Clearing the Path to Medical School
The path to becoming a physician is notoriously grueling and highly competitive. Medical schools receive applications by the thousands. On average, for every student that is accepted, ten are denied admission and left to reapply the next year.
Jena Lalich, Allyne Delossantos and Jim Petersen are doing everything they can to make sure that their medical school applications stand out from those of their peers, including being part of Heritage’s first cohort in the new Master of Medical Sciences program. The University launched its newest master’s degree program this fall.
Heritage worked closely with medical schools such as the Pacific Northwest University of Medical Sciences (PNWU) in Yakima, Washington, to develop the one-year program that prepares students for the rigors of medical training. The academics are closely aligned to what medical students learn during their first year of training and include courses in physiology, cellular sciences, medical skills and theory, and biomedical ethics. Courses are held both at Heritage and PNWU, where students sometimes work side-by-side with medical students. Classes are taught by educators with years of experience as medical practitioners and as medical school instructors.
Jena, Allyne and Jim are betting the program’s rigor will elevate them above their med school competition next year. Already they have put together impressive academic résumés fit for medical school entrance: Jena and Allyne both hold bachelor’s degrees in biology and Jim is a Heritage alumnus with a degree in medical biology. In addition, all three have experience working in the medical field (Jim as an EMT in Yakima, Jena interned with a gastroenterology doctor on the East Coast and Allyne volunteered at Group Health in Seattle).
“We’re here because we expect and want this to be a challenge,” said Allyne about the program. “We are proving to ourselves and to others that we can succeed academically in medical school.”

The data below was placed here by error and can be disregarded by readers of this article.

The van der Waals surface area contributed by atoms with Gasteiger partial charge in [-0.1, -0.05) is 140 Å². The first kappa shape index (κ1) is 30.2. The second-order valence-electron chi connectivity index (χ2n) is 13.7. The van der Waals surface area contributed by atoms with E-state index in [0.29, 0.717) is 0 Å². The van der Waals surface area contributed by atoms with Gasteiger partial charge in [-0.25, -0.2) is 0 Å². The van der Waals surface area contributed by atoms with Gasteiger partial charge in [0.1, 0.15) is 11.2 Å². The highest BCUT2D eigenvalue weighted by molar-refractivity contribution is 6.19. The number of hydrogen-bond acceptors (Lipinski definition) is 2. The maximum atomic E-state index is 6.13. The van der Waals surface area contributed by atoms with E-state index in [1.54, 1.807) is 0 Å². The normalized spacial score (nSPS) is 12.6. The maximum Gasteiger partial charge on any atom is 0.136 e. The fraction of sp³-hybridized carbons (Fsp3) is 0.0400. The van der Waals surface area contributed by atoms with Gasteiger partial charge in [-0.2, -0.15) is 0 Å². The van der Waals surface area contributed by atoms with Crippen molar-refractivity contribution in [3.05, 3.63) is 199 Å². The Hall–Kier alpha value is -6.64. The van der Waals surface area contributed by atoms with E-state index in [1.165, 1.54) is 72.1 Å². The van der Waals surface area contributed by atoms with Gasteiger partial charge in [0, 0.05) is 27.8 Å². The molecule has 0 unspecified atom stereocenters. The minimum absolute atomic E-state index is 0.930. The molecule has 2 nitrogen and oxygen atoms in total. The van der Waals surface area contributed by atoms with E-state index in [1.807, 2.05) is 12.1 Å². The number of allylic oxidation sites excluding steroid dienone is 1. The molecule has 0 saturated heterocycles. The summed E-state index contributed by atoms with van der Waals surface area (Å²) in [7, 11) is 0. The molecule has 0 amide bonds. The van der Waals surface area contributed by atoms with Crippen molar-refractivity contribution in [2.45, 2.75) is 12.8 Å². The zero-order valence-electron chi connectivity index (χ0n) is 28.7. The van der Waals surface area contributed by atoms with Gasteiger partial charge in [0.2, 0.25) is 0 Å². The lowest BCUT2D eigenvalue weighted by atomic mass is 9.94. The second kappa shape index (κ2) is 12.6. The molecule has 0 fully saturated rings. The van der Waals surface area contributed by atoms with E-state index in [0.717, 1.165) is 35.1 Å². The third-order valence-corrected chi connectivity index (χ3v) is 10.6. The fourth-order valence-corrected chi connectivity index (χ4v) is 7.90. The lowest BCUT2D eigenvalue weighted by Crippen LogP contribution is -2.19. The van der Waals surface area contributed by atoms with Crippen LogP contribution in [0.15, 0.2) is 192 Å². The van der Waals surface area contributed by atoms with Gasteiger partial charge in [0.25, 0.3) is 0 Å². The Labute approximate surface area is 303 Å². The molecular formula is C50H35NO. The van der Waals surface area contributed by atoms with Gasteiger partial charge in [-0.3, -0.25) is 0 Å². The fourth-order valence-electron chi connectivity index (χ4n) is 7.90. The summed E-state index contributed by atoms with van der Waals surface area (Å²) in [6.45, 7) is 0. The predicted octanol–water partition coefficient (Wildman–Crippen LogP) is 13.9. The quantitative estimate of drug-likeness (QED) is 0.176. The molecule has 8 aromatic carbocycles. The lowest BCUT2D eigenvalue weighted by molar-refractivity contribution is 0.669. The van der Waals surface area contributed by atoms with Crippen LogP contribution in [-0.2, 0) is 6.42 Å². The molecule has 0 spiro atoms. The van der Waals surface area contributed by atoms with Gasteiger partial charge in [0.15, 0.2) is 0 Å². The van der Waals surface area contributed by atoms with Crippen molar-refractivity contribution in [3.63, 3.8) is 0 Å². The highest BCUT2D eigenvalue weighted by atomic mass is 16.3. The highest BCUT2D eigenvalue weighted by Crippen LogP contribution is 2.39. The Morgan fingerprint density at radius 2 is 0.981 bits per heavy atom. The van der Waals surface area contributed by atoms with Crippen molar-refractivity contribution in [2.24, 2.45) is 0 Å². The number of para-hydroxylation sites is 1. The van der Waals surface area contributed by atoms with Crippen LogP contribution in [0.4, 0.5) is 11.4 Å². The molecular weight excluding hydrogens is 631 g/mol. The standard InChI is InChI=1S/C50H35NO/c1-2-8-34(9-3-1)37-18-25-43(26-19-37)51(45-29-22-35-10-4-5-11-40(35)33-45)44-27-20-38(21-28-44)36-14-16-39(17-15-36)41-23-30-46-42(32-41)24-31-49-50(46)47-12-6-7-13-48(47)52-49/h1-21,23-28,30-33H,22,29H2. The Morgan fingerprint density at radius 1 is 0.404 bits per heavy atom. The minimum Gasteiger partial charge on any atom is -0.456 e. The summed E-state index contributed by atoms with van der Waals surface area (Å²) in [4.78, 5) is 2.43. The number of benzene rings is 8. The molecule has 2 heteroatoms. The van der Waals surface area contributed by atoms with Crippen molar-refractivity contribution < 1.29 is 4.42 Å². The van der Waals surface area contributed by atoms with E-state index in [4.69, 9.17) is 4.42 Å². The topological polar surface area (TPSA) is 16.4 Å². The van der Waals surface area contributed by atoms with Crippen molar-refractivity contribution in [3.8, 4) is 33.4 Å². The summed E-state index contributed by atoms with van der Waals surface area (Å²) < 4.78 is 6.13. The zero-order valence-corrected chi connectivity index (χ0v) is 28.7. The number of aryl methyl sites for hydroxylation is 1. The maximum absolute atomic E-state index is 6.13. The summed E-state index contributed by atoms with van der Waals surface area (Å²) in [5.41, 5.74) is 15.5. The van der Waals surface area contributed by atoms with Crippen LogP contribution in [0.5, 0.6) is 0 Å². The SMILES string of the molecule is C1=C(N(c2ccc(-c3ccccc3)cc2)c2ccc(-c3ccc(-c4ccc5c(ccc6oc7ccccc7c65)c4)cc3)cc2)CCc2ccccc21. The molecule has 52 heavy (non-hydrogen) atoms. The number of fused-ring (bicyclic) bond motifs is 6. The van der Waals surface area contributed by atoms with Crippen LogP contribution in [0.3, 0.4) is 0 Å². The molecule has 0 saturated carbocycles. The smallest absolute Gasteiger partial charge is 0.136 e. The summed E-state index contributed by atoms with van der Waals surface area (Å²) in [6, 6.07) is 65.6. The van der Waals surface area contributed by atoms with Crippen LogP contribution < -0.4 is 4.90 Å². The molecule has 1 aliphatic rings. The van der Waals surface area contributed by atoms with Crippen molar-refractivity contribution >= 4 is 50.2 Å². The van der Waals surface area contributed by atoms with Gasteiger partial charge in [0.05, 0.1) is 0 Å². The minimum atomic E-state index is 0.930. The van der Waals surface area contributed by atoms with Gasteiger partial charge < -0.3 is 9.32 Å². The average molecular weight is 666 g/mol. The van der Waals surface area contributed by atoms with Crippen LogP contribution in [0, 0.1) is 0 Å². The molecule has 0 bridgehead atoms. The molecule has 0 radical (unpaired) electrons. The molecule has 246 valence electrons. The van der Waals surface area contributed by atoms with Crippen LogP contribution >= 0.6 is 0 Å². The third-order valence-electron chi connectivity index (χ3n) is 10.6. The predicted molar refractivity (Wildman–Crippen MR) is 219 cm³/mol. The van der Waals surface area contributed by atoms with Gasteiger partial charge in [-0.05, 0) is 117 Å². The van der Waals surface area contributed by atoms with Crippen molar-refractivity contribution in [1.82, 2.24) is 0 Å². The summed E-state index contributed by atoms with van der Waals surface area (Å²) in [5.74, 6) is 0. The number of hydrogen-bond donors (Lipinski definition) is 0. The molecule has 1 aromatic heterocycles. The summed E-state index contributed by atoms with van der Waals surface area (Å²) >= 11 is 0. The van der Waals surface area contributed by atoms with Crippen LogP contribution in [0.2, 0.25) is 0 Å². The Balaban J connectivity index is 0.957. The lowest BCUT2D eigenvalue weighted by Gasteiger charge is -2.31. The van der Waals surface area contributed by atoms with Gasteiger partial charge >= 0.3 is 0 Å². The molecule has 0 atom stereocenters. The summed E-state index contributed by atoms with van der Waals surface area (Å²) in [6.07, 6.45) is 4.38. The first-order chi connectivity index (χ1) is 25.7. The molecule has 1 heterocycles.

According to Dr. Mark Taylor, who helped design the program and who is now one of its instructors, participants get exactly what Allyne and her counterparts are looking for: an advantage over their competition. Entrance into the new program is competitive, with only 18 students being accepted. Many of the students who go through the program have already applied for medical school but didn’t get admitted. In most of these cases, it is the medical schools that refer students to the Heritage program to strengthen their candidacy.
“Students get an opportunity to see what medical school is like and how they will fare in their courses alongside their counterparts,” said Taylor. “When students apply for medical school, they will have a master’s degree and, if they apply to PNWU, they will have some level of familiarity with faculty and staff who are already aware of their capabilities.”
While the Heritage program is the only one of its kind in the Pacific Northwest, similar programs nationally offer success rates of 75-80% for admittance into medical schools upon completion. Students who are not admitted to medical school typically enter the workforce through pharmaceutical or biotechnology companies or with research organizations.
The M.A. in Medical Sciences is the latest in new programs at Heritage that focus on healthcare professions. Last year the University enhanced its nursing program with the addition of an LPN degree, expanded its clinical lab sciences program into the Tri-Cities, and refocused its bachelor’s degree program with emphasis in medical biology to a bachelor of science in medical sciences.
“The healthcare industry is one of the most rapidly growing in the nation,” said Dr. Curt Guaglianone, provost and vice president for Academic Affairs at Heritage. “Our graduates will play an important role in keeping our communities healthy.”